China’s Zhurong Rover Looks Deep Underground and Sees Layers From Multiple Floods on Mars

Mars exploration has been ongoing for decades at this point, and some regions of the planet have become more interesting than others. Of particular interest is a basin known as Utopia Planitia. It was the site of the Viking-2 landing, one of the first-ever successful missions to Mars. From data collected during that mission, scientists developed a theory that the crater that formed Utopia might have been the site of an ancient ocean. New results from China’s Zhurong rover point to an even more exciting past – repeated flooding.

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Mars Might Have Been Covered in Lakes in the Ancient Past

Artist's impression of Mars during the Noachian Era. Credit: Ittiz/Wikipedia Commons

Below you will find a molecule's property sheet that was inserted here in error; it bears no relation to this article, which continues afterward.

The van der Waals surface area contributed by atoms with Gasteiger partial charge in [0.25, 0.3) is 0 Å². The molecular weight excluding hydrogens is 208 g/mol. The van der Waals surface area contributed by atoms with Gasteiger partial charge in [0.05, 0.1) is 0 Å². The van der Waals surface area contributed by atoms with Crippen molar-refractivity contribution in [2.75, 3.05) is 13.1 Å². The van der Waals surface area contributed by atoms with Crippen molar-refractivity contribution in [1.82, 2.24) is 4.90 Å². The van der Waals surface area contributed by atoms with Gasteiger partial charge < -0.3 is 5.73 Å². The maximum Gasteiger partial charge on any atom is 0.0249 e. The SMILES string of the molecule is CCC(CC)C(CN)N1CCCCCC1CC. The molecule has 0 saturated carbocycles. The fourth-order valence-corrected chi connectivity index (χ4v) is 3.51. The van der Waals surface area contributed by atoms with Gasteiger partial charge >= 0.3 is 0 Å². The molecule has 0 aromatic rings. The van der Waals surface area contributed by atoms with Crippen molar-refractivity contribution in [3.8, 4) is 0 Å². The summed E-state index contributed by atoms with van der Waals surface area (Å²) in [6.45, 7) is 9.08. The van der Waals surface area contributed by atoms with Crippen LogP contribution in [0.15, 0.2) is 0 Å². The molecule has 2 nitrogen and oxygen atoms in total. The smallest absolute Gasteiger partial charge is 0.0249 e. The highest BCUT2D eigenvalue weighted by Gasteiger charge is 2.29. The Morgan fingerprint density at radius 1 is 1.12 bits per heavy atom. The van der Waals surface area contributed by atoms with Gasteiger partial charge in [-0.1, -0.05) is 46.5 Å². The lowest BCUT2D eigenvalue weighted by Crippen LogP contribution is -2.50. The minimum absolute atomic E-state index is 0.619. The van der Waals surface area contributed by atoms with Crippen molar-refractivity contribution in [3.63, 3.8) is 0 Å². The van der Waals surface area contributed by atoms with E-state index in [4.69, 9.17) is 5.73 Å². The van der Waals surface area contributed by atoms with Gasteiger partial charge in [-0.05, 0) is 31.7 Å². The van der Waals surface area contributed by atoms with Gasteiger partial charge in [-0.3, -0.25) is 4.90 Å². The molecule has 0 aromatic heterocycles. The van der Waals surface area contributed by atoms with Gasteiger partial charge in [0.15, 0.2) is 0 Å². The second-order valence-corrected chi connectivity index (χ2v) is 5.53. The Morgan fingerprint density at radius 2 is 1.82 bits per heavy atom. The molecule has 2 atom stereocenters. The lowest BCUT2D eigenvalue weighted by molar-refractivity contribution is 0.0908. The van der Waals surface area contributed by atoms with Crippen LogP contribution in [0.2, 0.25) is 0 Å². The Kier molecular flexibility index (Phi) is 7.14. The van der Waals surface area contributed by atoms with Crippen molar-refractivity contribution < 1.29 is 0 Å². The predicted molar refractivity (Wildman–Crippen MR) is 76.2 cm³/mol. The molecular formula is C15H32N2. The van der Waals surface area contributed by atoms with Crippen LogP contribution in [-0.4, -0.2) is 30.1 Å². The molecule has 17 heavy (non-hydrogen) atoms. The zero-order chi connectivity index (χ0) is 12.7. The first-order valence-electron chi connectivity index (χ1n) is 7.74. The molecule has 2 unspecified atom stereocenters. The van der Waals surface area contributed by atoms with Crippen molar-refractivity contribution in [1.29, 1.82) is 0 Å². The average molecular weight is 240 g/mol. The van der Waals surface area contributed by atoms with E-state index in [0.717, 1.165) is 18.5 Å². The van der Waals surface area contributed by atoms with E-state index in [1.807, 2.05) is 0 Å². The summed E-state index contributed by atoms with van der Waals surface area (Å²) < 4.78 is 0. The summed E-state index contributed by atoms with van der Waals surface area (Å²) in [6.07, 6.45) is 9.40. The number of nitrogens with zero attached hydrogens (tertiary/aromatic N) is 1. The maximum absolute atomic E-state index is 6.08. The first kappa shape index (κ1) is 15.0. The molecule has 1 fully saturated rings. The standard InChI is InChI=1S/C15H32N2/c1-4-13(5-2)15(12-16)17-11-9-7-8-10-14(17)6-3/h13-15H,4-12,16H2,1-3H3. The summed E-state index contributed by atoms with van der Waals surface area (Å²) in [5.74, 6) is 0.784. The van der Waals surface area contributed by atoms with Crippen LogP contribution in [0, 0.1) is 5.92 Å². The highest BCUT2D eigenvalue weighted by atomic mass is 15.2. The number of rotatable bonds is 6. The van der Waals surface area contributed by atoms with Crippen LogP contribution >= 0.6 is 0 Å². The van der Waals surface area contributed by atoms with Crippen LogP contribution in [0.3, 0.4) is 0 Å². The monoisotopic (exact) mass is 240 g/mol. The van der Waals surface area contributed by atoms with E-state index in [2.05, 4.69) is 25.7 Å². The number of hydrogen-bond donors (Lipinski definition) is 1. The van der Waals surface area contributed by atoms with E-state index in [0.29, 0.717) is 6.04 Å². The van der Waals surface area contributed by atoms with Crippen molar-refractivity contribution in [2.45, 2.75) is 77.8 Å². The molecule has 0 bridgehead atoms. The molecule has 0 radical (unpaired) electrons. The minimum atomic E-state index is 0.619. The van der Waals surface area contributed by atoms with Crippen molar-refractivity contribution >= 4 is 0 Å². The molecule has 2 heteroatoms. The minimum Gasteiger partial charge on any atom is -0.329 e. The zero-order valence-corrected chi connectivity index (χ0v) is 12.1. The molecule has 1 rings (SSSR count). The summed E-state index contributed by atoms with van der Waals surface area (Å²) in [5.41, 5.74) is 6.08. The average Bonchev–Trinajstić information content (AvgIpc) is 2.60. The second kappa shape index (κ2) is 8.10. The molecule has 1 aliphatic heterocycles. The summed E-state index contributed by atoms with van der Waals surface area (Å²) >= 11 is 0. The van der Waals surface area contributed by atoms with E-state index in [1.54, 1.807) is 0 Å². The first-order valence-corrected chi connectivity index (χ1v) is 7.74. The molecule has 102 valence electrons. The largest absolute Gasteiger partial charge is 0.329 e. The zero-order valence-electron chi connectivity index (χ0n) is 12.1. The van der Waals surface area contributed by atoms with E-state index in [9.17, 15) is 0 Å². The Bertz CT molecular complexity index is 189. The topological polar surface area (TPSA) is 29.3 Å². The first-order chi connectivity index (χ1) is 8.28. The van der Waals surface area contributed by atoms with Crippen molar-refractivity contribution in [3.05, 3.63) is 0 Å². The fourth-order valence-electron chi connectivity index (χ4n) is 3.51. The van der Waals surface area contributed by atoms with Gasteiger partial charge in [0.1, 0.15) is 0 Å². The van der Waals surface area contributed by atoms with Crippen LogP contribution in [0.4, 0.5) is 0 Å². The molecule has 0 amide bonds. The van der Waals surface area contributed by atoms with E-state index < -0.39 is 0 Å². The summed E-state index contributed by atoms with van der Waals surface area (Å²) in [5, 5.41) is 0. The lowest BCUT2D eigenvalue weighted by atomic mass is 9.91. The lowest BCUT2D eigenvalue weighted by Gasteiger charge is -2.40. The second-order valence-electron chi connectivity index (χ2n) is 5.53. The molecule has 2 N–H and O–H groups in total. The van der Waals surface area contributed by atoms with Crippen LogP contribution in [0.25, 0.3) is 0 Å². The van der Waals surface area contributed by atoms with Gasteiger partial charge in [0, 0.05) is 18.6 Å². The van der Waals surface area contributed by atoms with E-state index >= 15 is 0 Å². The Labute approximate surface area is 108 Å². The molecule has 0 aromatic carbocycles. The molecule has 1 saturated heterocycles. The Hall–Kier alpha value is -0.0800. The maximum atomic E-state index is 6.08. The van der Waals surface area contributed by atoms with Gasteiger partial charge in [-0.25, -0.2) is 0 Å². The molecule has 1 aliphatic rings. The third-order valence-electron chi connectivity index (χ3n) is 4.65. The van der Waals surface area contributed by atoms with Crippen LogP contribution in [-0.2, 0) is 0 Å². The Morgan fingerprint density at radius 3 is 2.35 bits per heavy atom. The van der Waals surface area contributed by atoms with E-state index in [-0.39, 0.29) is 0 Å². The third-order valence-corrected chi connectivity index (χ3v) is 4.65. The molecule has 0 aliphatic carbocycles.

Ever since robotic explorers began visiting the Red Planet during the 1960s and 70s, scientists have puzzled over Mars’ surface features. These included flow channels, valleys, lakebeds, and deltas that appear to have formed in the presence of water. Since then, dozens of missions have been sent to Mars to explore its atmosphere, surface, and climate to learn more about its warmer, wetter past. In particular, scientists want to know how long water flowed on the surface of Mars and whether it was persistent or periodic in nature.